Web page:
The SA Human Rights Commission (SAHRC) says that the phenomenon of “corrective rape” of lesbian students is a growing occurrence in schools in South Africa.

The claim was made in a report on school-based violence released by the SAHRC on Wednesday in Johannesburg.

Corrective rape describes a scenario in which a male rapes a lesbian, ostensibly in order to “make her” heterosexual.

The report included findings by the Tshawane-based organisation OUT LGBT Health, and concluded that there are “high levels of prejudice” against lesbians and gays in South African schools, who face “exclusion, marginalisation and victimisation.”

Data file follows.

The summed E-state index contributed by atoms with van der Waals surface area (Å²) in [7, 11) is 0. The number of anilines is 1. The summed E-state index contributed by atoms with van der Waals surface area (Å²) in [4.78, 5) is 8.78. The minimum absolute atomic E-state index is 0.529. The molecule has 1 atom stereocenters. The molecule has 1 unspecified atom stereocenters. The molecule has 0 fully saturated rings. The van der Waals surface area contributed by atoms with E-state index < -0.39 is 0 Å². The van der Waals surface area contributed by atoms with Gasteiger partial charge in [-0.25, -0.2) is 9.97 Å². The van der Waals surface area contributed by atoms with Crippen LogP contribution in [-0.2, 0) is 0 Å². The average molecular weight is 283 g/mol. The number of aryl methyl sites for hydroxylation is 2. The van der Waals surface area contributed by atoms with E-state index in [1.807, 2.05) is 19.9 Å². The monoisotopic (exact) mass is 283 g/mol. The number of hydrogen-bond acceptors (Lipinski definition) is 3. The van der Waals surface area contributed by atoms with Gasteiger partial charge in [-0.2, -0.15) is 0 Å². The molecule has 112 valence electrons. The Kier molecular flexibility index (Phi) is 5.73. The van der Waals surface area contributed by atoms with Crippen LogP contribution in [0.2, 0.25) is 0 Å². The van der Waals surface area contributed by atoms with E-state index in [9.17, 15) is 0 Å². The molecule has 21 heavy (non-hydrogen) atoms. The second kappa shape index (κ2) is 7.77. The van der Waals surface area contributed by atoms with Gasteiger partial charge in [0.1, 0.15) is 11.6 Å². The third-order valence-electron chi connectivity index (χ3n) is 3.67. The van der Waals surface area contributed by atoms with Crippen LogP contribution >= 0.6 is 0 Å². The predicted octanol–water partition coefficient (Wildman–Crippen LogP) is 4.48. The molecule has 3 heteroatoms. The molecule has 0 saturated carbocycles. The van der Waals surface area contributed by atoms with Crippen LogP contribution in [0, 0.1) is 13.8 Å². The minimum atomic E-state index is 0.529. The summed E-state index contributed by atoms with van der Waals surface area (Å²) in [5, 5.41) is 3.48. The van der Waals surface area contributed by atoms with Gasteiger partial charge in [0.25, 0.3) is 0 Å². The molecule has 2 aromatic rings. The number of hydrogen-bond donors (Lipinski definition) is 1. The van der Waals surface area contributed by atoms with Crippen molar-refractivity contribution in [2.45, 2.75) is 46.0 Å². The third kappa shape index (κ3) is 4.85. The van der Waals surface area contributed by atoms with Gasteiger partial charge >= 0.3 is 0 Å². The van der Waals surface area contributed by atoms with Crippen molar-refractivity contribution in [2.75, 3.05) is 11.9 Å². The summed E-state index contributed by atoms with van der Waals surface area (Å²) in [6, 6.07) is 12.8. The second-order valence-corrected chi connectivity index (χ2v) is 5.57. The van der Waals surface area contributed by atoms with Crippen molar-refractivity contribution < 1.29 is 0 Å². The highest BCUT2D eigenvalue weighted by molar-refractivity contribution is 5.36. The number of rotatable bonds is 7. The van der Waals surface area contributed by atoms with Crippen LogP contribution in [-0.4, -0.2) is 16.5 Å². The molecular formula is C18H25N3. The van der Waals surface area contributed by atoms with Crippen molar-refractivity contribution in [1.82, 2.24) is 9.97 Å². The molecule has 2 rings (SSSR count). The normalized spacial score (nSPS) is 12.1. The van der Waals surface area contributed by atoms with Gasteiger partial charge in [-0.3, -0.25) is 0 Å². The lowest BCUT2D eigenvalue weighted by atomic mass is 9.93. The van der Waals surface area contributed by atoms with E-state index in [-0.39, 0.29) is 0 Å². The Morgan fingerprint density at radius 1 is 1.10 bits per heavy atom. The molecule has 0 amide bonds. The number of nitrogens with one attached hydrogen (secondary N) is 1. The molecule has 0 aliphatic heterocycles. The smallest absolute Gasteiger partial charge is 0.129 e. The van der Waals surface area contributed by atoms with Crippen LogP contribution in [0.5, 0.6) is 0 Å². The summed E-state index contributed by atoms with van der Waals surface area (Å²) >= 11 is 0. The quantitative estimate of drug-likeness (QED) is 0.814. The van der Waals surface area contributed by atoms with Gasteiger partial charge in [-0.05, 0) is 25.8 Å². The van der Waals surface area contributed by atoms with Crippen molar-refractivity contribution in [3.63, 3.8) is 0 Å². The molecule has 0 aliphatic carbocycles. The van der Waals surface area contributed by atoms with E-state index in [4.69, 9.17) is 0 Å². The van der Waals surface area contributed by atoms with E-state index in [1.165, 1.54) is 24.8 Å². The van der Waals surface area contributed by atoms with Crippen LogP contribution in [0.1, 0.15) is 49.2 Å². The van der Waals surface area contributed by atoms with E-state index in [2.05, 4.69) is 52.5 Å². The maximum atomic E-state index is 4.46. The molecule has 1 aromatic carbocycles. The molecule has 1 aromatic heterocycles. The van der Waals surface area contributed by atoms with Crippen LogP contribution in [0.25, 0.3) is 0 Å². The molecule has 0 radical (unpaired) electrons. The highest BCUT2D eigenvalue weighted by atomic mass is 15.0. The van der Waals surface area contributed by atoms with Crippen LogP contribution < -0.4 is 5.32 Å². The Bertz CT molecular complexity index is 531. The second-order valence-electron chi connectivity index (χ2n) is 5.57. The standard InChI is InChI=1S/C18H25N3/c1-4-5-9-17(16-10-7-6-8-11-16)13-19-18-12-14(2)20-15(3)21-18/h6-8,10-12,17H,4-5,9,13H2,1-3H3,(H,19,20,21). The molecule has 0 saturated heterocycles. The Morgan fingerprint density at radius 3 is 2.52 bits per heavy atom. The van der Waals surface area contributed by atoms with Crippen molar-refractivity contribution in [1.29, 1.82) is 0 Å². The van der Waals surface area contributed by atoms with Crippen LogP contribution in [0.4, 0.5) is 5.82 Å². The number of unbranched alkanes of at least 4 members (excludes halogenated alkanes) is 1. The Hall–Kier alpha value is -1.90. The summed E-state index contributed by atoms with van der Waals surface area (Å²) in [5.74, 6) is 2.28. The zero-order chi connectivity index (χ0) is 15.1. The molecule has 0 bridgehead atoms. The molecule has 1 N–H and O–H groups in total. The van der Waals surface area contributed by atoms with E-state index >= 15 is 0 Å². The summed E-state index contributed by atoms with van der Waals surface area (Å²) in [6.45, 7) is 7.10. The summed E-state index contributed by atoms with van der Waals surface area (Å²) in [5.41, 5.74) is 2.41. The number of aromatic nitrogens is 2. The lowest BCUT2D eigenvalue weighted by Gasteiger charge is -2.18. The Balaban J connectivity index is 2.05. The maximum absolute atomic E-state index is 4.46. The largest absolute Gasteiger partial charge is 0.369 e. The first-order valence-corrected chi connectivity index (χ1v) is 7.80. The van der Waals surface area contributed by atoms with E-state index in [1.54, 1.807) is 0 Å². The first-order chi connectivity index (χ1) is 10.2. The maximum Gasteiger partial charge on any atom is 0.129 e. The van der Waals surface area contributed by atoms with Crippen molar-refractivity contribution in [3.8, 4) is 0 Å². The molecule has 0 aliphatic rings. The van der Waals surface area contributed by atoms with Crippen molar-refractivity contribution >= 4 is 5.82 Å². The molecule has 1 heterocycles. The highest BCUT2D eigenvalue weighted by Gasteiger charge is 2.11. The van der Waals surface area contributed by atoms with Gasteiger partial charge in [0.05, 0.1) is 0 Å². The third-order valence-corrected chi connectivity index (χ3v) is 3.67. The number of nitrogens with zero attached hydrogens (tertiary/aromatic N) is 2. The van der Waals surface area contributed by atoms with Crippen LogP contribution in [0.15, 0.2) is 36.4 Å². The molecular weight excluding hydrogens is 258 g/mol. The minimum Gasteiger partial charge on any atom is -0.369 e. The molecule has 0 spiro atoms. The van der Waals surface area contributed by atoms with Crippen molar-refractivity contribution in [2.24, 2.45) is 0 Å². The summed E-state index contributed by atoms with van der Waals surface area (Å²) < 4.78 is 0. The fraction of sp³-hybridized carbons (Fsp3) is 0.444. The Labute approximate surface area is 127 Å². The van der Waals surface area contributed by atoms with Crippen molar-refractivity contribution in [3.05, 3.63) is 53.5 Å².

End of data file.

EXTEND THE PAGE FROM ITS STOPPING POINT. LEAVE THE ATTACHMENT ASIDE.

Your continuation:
“Within the school environment there is a clear need to place the LGBT [lesbian, gay, bisexual and transgender] issues within a human rights framework and to engage religious values,” said the report.

In public hearings in 2006, OUT also told the SAHRC that prejudice against LGBT students resulted in a high school drop-out rate, suicide and substance abuse.

The findings form part of a distressing picture of violent and dangerous school environments for all students: “Learners now seem more willing and able to employ physically aggressive methods to resolve conflicts. Knives, weapons and handguns appear to be more readily used than before.”

According to the report, “It would appear that being at school is more dangerous for children than being anywhere else.”

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